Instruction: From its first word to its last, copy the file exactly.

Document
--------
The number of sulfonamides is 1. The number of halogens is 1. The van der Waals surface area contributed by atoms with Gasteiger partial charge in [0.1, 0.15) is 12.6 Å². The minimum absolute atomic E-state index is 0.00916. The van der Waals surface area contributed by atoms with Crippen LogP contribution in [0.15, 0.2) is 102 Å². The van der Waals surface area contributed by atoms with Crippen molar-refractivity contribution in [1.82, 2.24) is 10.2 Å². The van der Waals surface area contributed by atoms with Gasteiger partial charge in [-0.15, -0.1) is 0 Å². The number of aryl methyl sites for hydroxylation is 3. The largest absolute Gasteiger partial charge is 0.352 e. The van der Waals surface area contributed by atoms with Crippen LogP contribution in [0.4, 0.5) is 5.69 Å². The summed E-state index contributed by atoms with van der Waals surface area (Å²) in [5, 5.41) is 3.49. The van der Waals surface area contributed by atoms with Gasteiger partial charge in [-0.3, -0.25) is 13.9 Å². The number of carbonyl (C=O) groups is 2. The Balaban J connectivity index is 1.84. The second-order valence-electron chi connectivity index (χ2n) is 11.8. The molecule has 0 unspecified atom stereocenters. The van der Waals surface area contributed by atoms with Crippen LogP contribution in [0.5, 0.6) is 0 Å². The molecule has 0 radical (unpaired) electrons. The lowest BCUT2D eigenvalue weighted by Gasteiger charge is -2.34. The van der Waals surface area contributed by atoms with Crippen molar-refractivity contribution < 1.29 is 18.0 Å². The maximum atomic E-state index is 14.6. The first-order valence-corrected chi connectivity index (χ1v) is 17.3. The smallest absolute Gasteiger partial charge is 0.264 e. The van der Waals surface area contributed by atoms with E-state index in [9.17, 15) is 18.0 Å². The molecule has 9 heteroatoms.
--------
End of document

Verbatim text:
The number of sulfonamides is 1. The number of halogens is 1. The van der Waals surface area contributed by atoms with Gasteiger partial charge in [0.1, 0.15) is 12.6 Å². The minimum absolute atomic E-state index is 0.00916. The van der Waals surface area contributed by atoms with Crippen LogP contribution in [0.15, 0.2) is 102 Å². The van der Waals surface area contributed by atoms with Crippen molar-refractivity contribution in [1.82, 2.24) is 10.2 Å². The van der Waals surface area contributed by atoms with Gasteiger partial charge in [-0.15, -0.1) is 0 Å². The number of aryl methyl sites for hydroxylation is 3. The largest absolute Gasteiger partial charge is 0.352 e. The van der Waals surface area contributed by atoms with Crippen LogP contribution in [0.4, 0.5) is 5.69 Å². The summed E-state index contributed by atoms with van der Waals surface area (Å²) in [5, 5.41) is 3.49. The van der Waals surface area contributed by atoms with Gasteiger partial charge in [-0.3, -0.25) is 13.9 Å². The number of carbonyl (C=O) groups is 2. The Balaban J connectivity index is 1.84. The second-order valence-electron chi connectivity index (χ2n) is 11.8. The molecule has 0 unspecified atom stereocenters. The van der Waals surface area contributed by atoms with Crippen LogP contribution in [0.5, 0.6) is 0 Å². The molecule has 0 radical (unpaired) electrons. The lowest BCUT2D eigenvalue weighted by Gasteiger charge is -2.34. The van der Waals surface area contributed by atoms with Crippen molar-refractivity contribution < 1.29 is 18.0 Å². The maximum atomic E-state index is 14.6. The first-order valence-corrected chi connectivity index (χ1v) is 17.3. The smallest absolute Gasteiger partial charge is 0.264 e. The van der Waals surface area contributed by atoms with E-state index in [9.17, 15) is 18.0 Å². The molecule has 9 heteroatoms.